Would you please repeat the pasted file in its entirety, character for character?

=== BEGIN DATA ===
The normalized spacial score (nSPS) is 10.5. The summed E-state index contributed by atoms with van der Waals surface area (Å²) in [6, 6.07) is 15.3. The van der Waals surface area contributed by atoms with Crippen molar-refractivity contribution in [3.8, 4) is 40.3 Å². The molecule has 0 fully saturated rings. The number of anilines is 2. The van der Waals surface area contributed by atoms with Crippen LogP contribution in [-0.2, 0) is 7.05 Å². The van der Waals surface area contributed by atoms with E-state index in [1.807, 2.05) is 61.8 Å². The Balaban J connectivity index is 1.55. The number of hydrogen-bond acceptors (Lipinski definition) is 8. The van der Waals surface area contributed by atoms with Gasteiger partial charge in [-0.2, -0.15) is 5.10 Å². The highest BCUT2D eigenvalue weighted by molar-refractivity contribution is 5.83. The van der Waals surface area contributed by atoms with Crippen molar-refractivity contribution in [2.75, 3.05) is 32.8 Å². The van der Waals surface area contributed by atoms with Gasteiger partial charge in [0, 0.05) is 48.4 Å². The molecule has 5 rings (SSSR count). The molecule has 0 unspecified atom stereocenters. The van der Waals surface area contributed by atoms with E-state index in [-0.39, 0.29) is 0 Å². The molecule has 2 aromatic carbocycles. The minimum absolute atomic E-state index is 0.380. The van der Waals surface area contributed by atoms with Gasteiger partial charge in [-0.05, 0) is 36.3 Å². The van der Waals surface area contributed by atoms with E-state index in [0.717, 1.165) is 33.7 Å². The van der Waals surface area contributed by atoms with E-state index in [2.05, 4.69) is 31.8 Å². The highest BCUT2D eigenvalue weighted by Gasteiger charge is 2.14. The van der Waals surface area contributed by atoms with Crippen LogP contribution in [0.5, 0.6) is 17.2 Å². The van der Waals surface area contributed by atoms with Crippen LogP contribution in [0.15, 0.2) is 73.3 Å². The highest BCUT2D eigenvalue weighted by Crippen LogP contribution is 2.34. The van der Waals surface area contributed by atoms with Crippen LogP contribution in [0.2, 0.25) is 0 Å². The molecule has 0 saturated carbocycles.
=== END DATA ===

The normalized spacial score (nSPS) is 10.5. The summed E-state index contributed by atoms with van der Waals surface area (Å²) in [6, 6.07) is 15.3. The van der Waals surface area contributed by atoms with Crippen molar-refractivity contribution in [3.8, 4) is 40.3 Å². The molecule has 0 fully saturated rings. The number of anilines is 2. The van der Waals surface area contributed by atoms with Crippen LogP contribution in [-0.2, 0) is 7.05 Å². The van der Waals surface area contributed by atoms with E-state index in [1.807, 2.05) is 61.8 Å². The Balaban J connectivity index is 1.55. The number of hydrogen-bond acceptors (Lipinski definition) is 8. The van der Waals surface area contributed by atoms with Gasteiger partial charge in [-0.2, -0.15) is 5.10 Å². The highest BCUT2D eigenvalue weighted by molar-refractivity contribution is 5.83. The van der Waals surface area contributed by atoms with Crippen molar-refractivity contribution in [2.75, 3.05) is 32.8 Å². The van der Waals surface area contributed by atoms with Gasteiger partial charge in [0, 0.05) is 48.4 Å². The molecule has 5 rings (SSSR count). The molecule has 0 unspecified atom stereocenters. The van der Waals surface area contributed by atoms with E-state index in [-0.39, 0.29) is 0 Å². The molecule has 2 aromatic carbocycles. The minimum absolute atomic E-state index is 0.380. The van der Waals surface area contributed by atoms with Gasteiger partial charge in [-0.05, 0) is 36.3 Å². The van der Waals surface area contributed by atoms with E-state index in [0.717, 1.165) is 33.7 Å². The van der Waals surface area contributed by atoms with E-state index in [2.05, 4.69) is 31.8 Å². The highest BCUT2D eigenvalue weighted by Gasteiger charge is 2.14. The van der Waals surface area contributed by atoms with Crippen LogP contribution in [0.5, 0.6) is 17.2 Å². The van der Waals surface area contributed by atoms with Crippen LogP contribution in [0.15, 0.2) is 73.3 Å². The highest BCUT2D eigenvalue weighted by Crippen LogP contribution is 2.34. The van der Waals surface area contributed by atoms with Crippen LogP contribution in [0.2, 0.25) is 0 Å². The molecule has 0 saturated carbocycles.